Religion is a personal choice
“Pramanyabuddhirvedeshu Saadhananaam Anekatha Upasyaanam Aniyamo Hindudharmasya Lakshanam”, wrote Bal Gangadhar Tilak defining Hinduism - that is, ‘utmost respect to Vedas, multitude of religious rituals and having the freedom to worship the god of their choice signify Hindu Dharma.’
In his book, Varnasrama dharmangalum mathajathikalum, K Raman Pillai, politician and writer, ponders on Hinduism seeking to validate the age-old caste and creed distinctions that have been ingrained in the Indian society for centuries.
Raman Pillai says human beings around the world were divided into four ‘Varnas’ (caste) and that these divisions were not imprinted on a person by birth, but determined by his social activities. Hence, there was no question of untouchability involved in the caste division. However, the Indian society tells a different story. Quoting the Rigveda, Raman Pillai writes, ‘Universe is an exceptional man whose presence is palpable. It is written that his face is ‘brahmana’, his hands ‘kshathriya’, abdomen ‘vaisya’ and the feet, the lower part of the body, ‘shudra’. Raman Pillai claims that this concept of four ‘varnas’ is applicable universally.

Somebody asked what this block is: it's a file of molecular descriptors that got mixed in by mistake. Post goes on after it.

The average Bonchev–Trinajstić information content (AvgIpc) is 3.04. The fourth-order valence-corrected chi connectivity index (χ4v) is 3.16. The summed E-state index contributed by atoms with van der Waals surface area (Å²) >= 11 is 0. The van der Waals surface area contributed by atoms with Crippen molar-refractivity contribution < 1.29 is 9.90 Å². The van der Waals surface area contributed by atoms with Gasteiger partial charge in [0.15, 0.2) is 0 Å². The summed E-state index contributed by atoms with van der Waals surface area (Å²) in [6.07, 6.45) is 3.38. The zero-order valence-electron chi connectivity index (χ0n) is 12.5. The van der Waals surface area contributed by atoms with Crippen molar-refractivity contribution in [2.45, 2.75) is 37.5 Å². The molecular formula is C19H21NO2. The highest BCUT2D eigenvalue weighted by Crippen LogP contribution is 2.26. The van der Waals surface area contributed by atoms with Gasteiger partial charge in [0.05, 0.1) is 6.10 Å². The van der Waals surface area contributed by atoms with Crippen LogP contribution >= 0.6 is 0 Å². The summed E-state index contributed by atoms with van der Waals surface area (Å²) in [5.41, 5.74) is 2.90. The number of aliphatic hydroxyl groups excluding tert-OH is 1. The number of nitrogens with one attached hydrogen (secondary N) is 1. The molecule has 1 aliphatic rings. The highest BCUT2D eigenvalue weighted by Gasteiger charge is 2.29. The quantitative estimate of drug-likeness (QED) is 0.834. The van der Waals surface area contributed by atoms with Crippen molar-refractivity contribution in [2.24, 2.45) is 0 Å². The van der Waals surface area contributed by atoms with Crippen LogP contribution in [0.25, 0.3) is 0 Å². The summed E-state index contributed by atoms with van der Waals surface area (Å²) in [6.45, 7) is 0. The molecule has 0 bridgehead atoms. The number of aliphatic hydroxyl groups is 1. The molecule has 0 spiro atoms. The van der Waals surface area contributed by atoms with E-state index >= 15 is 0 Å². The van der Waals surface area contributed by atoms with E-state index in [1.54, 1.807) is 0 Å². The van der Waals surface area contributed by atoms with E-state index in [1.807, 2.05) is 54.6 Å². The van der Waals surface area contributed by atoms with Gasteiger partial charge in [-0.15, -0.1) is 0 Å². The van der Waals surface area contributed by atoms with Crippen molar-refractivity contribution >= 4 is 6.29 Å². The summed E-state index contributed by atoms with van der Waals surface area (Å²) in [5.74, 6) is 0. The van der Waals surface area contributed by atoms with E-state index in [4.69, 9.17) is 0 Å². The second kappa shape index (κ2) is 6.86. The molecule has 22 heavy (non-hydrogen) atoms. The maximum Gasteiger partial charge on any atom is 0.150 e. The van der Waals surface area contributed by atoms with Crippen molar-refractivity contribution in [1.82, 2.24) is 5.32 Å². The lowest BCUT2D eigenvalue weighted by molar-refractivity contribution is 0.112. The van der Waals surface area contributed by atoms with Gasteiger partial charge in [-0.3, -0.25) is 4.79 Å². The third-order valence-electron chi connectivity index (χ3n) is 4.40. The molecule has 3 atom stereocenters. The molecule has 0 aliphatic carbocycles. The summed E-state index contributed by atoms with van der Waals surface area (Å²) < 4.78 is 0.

In his chapter ‘Matham’ (religion), Raman Pillai argues that there’s no religion known as ‘Hinduism’. The name originated from the religious believers’ nationality. The word ‘Hindu’ also signifies their culture, civilization and way of living. Hence, he insists that the word one should use for the religion is ‘Hindu Dharma’. A person’s nationality is something he is born with, while, religion is thrust upon him by parents or society. Even then he has to cross many hurdles (rituals such as baptism, circumcision, learning the Vedas etc.) to enter the chosen religious world. Raman Pillai says religion is a personal choice and cites a quote from Osho Rajaneesh’s autobiography.
Though the English language translates Dharma as religion, he says, they are not the same. According to Raman Pillai it was the British, who presented Buddhism, Jainism and Sikhism as separate entities which have no connection whatsoever with Hindu Dharma.
They concealed the significance of ‘Saivam’, ‘Vaishnavam’, ‘Saktham’, ‘Dhwaitham’, ‘Adhwaitham’, ‘Vishishtadhwaitham’, ‘Boudhdham’, ‘Jainam’ and ‘Shikham’ in Hindu Dharma and Hinduism as a religion has no existence without them, Raman Pillai asserts.
In one of the chapters, ‘Jathikkethire poradiyavar’, he gives small vignettes about personalities who fought against the injustice in the name of religion and castes like Buddha, Mahavira, Sankaracharya, Raja Ram Mohan Roy, Sri Ramakrishna Paramahansa to Dr B R Ambedkar.
The media gets special mention for its strong stand against religious unfairness over the years. Barring a few personalities, most in the media have always stood for the rights of lower castes, Raman Pillai states.